A happy intuition of Gregory XVI succeeded in bringing the missionary project to life. Accepting the suggestion received in a letter from the French explorer Antoine Thomson d'Abbadie, who had reached Lake Tana on March 9, 1845, the Pope entrusted the twentieth territory of the Galla, in southern Ethiopia, to the Capuchin Order. By decree of May 4, 1846, he erected the apostolic vicariate and appointed Massaia—according to the instructions of Fr. Venanzio of Turin, General Minister of the Capuchin Order—titular bishop of Cassia and first Vicar Apostolic of Galla. On the following May 24, the Prefect of the Propaganda Fide consecrated Massaia bishop.
At this point the most adventurous times of Massaia’s life began. He left Italy on June 4, 1846, succeeding in reaching his mission only five years later, on November 21, 1852, at the price of sufferings and unheard-of difficulties which were procured for him in particular by the Ethiopian Orthodox Abuna Salama III, who, excommunicating him, called him by the prophetic name of Abuna Messias.
Eight crossings of the Mediterranean and twelve of the Red Sea, four pilgrimages to the Holy Land, attacks in the Ethiopian Highlands, the Red Sea, the Persian Gulf and in Sudan, exiled four times, as well as imprisonments and a good eighteen near-death moments; these made up the larger part of his missionary story.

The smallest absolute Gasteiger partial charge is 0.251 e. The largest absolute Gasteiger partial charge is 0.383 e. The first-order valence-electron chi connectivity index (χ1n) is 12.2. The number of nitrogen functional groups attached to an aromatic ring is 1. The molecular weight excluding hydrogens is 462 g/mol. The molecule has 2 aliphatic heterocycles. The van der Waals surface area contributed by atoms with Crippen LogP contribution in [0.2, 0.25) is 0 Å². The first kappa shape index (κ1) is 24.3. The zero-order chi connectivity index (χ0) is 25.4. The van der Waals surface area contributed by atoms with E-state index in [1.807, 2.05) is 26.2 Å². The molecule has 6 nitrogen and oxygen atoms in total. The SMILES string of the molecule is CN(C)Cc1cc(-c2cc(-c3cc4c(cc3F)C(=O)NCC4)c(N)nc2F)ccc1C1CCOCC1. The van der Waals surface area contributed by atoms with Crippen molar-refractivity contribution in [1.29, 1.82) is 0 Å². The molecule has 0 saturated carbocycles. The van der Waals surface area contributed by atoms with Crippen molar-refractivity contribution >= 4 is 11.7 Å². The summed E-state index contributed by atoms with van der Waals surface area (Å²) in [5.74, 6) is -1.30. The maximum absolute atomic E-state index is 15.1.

After many attempts at a beginning, the bishop’s activity took shape in well-defined periods: the mission in Galla proper (1852-1863), including the foundations of Assandabo, Gudru (1852), Ennerea (1854), Caffa and Lagamara (1855), and Ghera (1859); a stay in Europe (1864-1867) to reorganize the mission, compose catechisms in the local languages, publish the first grammar of the Oromo language, and to found a College in Marseille for young men aspiring to priesthood (April 15, 1866); The mission of Shewa, where the Emperor Menelik II treated him as his councilor and where, in 1868, the important mission stations of Fekerié-Ghemb and of Finfinru were founded. In 1889 these were made the capital of modern Ethiopia with the name Addis Abeba.
The exile, decreed on October 3, 1879 by Emperor Yohannes IV (who had defeated Menelik), made a definite end of this good activity of the Servant of God, forcing him to leave the Apostolic Vicariate of Galla, as he wrote to Smyrna on May 23, 1880, the vigil of the anniversary of his episcopal consecration.
After spending most of 1880 in Egypt, in the Middle East, and in France, the exiled missionary decided to go to the friary of Bastia in Corsica to, “think a bit on himself” and “to escape the honors that they had prepared for him in Italy in view of his merits.” He left Bastia on November 14, 1881 and settled in Rome according to the wishes of Pope Leo XIII, who asked him to write an account of his time in Africa and also promoted him to archbishop and, in 1884, to the rank of Cardinal.
In his last ten years, Massaia divided his time between the General Curia of the Capuchin Order, the Urban College of the Propaganda Fide, and the Capuchin friary in Frascati, where he edified both his confreres and illustrious visitors by his great poverty.
At the beginning of August 1889 he went to the Villa Amirante in San Giorgio a Cremano for some rest. On August 6, the feast of the Transfiguration, he died of a heart attack. Upon hearing of Massaia’s death, Pope Leo XIII exclaimed, “A saint has died.”